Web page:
Adobe stock fell as much as 5 percent on Thursday after the company reported better-than-expected earnings for the second quarter of its 2018 fiscal year, which ended on June 1.
Here's how the company performed:
Adobe said in a statement that revenue rose 24 percent year over year. Most of the company's revenue comes from subscriptions, and that category was up almost 30 percent year to year.
In the quarter the company said that it was acquiring Magento Commerce for $1.68 billion and appointed John Murphy as its new chief financial officer, replacing Mark Garrett. And DocuSign, a company that competes with the Adobe Sign electronic signature product, went public.
Partner conversations suggest that the company executed well in the quarter, Piper Jaffray analysts led by Alex Zukin wrote in a Monday note.
For the Creative Cloud business, which includes tools like Photoshop and Illustrator, international momentum was especially strong, and in the enterprise-focused Experience Cloud business, the tone they picked up on was positive "for the first time in three or four quarters," they wrote. There was a "softening competing environment" from the likes of Oracle and IBM, they wrote.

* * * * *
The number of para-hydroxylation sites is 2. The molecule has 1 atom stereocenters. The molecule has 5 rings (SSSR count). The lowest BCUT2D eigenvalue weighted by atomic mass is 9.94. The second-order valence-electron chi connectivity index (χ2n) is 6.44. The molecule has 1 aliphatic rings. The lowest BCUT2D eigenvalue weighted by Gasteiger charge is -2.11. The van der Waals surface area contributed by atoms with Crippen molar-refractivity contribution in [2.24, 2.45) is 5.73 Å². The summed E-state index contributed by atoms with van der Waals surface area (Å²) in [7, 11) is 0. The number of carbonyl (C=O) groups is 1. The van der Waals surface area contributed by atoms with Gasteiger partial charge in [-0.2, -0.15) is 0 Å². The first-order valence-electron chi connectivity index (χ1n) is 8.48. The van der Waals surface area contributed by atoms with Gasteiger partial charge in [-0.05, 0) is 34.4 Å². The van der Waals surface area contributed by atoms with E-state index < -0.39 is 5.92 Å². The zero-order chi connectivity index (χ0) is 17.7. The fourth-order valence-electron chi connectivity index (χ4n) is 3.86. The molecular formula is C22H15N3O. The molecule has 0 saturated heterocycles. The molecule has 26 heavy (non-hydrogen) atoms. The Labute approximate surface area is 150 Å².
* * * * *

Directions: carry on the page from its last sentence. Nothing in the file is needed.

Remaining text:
One factor that helped in the quarter was the company's partnership with Microsoft, Adobe CEO Shantanu Narayen said on a conference call with analysts after the company released the earnings results.
With respect to guidance, Adobe said it's expecting $1.68 in earnings per share, excluding certain items, on revenue of $2.24 billion in the fiscal third quarter. Analysts had expected Adobe to forecast $1.61 in earnings per share, excluding certain items, on $2.23 billion in revenue for its fiscal third quarter, according to Thomson Reuters.
Because of recent U.S. tax reform, the company now expects to have a 7 percent tax rate in the fiscal third and fourth quarter, Murphy said.
Adobe expects its Digital Media business segment -- which delivers around 70 percent of its revenue -- to grow around 25 percent year over year in the fiscal third quarter. The FactSet analyst consensus for segment growth was 23.4 percent.
Narayen said the company wants to ensure it fully grasps the implications of the recently enacted General Data Protection Regulation, or GDPR, during the fiscal third quarter. But in general that quarter is seasonally weak, while the fiscal fourth quarter is typically strong, Narayen said.
Adobe expects that Magento will contribute around $40 million in revenue during those two quarters, Murphy said, although it was excluded from the fiscal third quarter guidance.
Adobe's stock is up 47 percent since the beginning of the year.
Programming Note: For more on Adobe, watch "Mad Money" host Jim Cramer's interview with Chairman and CEO Shantanu Narayen tonight at 6 p.m. ET.